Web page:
17 Jun A DNA kit and a genetic identity shift: Interview with Alesia Cohen Weiss of Right to Know
Home DNA testing has become a pretty common practice as people explore family genetics. According to a study at MIT, the DNA market is projected to double in 2021—for the 5th year in a row – which could mean over 90 million tests sold.
Family Secrets Uncovered
The surge in purchases of DNA tests has also caused family secrets about parentage to be revealed more often. Finding out that one or both of your parents are not a genetic match to you is known as a Misattributed Parentage Experience (MPE).
Recently, I had the privilege of talking to Alesia Cohen Weiss by phone from her home in the Seattle area. She was generous with her fascinating story and the impact of a misattributed parentage experience (MPE).
Alesia is a retired RN, Army Veteran, blog writer, parent, and co-founder of Right to Know. Alesia purchased an over-the-counter DNA kit in 2014. When Alesia received her DNA results online, she was shaken to her core.
The man who raised her was not her genetic father. The discovery that your parental genealogy is different due to event like an undisclosed adoption, assisted conception, or a parental affair is life changing.
Alesia reported that the results caused her heart to race, she felt nauseous, and had a sense of falling. Both her body and mind were reeling.
It took Alesia four years of sleuthing to discover the identity of her biological father. Tragically, by the time she discovered his identity, he had passed away. Grief on top of grief.
Misattributed Parentage Experience
While Alesia found out that her father was not her genetic father in 2014, it was not until 2017, with the help of a search angel, that she was able to get close enough family matches on the DNA site to make connections.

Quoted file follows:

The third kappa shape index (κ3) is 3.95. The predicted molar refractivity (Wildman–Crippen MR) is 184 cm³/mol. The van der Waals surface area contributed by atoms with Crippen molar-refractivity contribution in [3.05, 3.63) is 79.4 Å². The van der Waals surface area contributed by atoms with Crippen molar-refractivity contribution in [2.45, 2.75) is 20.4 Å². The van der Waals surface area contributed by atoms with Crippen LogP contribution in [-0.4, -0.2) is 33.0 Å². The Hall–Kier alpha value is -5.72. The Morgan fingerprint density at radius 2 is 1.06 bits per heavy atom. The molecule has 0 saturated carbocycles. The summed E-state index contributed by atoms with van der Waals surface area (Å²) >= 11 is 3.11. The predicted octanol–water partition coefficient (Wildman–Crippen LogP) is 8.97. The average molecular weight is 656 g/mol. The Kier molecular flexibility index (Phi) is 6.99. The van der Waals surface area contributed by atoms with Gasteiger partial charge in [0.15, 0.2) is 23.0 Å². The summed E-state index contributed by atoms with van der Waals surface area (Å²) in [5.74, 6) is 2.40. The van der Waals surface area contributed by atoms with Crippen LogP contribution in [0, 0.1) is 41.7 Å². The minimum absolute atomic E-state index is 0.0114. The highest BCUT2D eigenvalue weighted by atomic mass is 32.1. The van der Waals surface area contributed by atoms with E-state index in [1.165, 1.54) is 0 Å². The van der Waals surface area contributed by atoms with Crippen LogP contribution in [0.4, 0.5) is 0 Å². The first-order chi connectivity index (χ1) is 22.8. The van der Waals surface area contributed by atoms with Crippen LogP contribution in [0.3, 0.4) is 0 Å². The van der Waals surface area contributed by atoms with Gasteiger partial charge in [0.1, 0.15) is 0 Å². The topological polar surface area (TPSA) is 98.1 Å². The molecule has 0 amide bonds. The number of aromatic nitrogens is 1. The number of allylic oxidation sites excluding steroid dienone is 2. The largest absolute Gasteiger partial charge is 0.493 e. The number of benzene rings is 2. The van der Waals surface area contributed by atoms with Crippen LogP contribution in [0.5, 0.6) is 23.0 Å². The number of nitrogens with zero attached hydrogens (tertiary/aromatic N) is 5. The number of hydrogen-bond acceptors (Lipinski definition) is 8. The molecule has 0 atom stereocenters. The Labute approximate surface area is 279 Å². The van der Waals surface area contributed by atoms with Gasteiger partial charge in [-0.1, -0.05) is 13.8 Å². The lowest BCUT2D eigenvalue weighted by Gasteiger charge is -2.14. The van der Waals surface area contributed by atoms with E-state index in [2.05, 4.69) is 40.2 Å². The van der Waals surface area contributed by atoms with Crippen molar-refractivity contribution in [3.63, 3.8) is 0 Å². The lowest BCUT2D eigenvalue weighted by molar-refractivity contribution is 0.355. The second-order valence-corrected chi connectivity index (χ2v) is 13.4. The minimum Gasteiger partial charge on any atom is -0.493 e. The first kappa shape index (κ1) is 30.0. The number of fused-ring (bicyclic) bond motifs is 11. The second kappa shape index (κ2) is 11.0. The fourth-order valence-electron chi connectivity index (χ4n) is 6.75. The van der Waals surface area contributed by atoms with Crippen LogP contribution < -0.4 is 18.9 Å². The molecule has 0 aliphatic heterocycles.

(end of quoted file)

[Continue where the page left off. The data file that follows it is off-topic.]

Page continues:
Alesia was surprised to find that when she reached out to new family members, some were welcoming and some put up walls, refusing to speak with her. She had expected nothing but a welcoming and excited attitude. The rejection she experienced was hurtful.
Meeting family answered her life-long question, “Why am I so different?” She was raised in a conservative, Christian family. Her paternal family is Russian and Latvian and a further surprise was that they’re Jewish. During WWII, there were family members that died in the Holocaust.
She found that they shared her values on social justice and acceptance. Alesia explained that her experience of finding like-minded family brought her clarity. “That’s why I am the way I am. I feel like I have been able to really come out of my shell. I am able to be myself.”
Although Alesia’s mother prefers privacy for herself, she has continued to assure Alesia that “this is your story to tell.” Her mother describes Alesia as always having been a “truth seeker.”
During the discovery and search period, she was also recovering from a brain tumor. Her recovery included learning to walk and talk again. It turns out that four other paternal family members had brain tumors as well. Had she known she had a genetic predisposition, her doctors probably could’ve diagnosed her tumor much sooner.
Access to medical history is another reason why she is so passionate about helping change the laws that keep vital information from people who are part of the MPE community; donor conceived, adoptees, or individuals with a non-paternity event.
Right to Know
Alesia and Kara Rubinstein Deyerin, a non-practicing attorney, co-founded Right to Know. Both have a MPE history. They are a wonderful blend of big picture and detail orientation. Alesia has a mental health lens while Kara has the legal lens. Together, a great vision was created.